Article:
Writing Simple Parser in Python

From time to time one might need to write simple language parser to  implement  some domain specific language for his application.  As always python ecosystem offers  various solutions – overview of python parser generators is available here.  In this article I’d like to describe my experiences with parsimonious package. For recent project of mine ( imap_detach –  a tool to automatically download attachment from IMAP mailbox) I needed simple expressions to specify what emails and what exact parts should be downloaded.


I needed a parser for simple logical expressions, which use a set of predefined variables ( properties of email), like these:

Meaning: Email part is jpg image and is added as attachment and have not been seen yet

Meaning all email part where filename contains .pdf and is from jack or jim


Parsimonious implements PEG grammar which enables to create very compact grammar definitions. Unlike some other parser generators, where grammar in expressed in Python, parsimonious  has it’s own syntax, which enables to create short and easy to overview grammar definitions:

There are  couple of things which has to be remembered, when creating grammar:

  • PEG grammar should avoid left recursion, so rules like

    Don not work and will result in recursion error ( infinite recursion).  They have to be rewritten as indirect left recursion, which might be sometime challenging.
  • PEG grammar grammar are more deterministic that context free grammars –  so there is always one rule that is matched – there is no ambiguity like in  CFG.   This is assured by deterministic selection  / – always first match is selected and by greedy repetition operators * + ?  (they always match maximum possible length from input).
    Practically this means that rules has to be more carefully designed and they need to be design in particular way to assure required priority of operators.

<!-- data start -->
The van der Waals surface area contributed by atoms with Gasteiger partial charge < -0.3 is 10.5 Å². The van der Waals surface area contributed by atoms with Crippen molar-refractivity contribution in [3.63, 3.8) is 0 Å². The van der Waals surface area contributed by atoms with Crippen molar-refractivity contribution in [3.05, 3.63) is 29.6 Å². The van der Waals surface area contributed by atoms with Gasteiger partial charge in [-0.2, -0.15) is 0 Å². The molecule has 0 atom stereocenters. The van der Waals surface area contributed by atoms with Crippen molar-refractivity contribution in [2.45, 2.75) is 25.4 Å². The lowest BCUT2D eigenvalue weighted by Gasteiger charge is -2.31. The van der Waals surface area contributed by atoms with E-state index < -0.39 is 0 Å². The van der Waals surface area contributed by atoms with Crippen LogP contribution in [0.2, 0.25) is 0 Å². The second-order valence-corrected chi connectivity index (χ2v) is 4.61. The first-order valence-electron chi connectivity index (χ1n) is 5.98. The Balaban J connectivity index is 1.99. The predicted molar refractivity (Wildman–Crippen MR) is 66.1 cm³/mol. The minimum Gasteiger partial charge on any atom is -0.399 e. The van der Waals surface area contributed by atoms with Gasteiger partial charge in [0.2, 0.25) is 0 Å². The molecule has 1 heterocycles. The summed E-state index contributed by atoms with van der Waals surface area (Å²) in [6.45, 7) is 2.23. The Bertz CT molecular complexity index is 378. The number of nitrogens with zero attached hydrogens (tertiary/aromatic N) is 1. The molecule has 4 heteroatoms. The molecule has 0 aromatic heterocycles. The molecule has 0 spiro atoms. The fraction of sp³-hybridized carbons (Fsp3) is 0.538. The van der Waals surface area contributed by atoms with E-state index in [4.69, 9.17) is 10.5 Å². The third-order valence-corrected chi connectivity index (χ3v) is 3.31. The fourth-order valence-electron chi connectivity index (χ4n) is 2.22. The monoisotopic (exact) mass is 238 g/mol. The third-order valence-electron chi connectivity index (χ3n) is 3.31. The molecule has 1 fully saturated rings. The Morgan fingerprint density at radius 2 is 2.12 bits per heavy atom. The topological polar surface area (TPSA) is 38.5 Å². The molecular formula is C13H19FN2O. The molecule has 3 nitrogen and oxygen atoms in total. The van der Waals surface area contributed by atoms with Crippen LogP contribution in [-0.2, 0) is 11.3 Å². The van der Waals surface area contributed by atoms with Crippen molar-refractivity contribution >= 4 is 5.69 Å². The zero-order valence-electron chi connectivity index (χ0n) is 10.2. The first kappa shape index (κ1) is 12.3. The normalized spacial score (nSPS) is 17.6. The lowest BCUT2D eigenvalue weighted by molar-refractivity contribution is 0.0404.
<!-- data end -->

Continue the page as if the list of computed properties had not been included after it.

• Only named rules can have some special treatment when walking AST tree ( see below).  I think this is special feature of parsimonious,  but AST contains  nodes for a part of rule – like expressions that are in brackets.   This means if I have rule like this:

    I have no control on evaluating the right part, so I rather split it into two rules.


Once we have the grammar, we can evaluate expressions by walking the parsed AST. Parsimonious provides nice support for this with visitor pattern . We can create subclass of parsimonious.NodeVisitor with visit_rulename methods for all (relevant) rules from the grammar.   visit method receives current node in AST and list of values from its already visited (evaluated ) children.

We will need some supporting code (error class and function to decode binary strings to unicode):


So here is example of NodeVisitor class, that evaluates our simple expressions:

This class evaluates expression within context of defined variable’s values (dictionary). So we can parse and evaluate expression with one method:


Parsimonious is a nice compact package for creating small parsers that are easy to use. For myself I bit struggled with PEG grammar,  but that’s probably due to my unfamiliarity with this type of grammars.  Once accustomed to it one can create more complex grammars.


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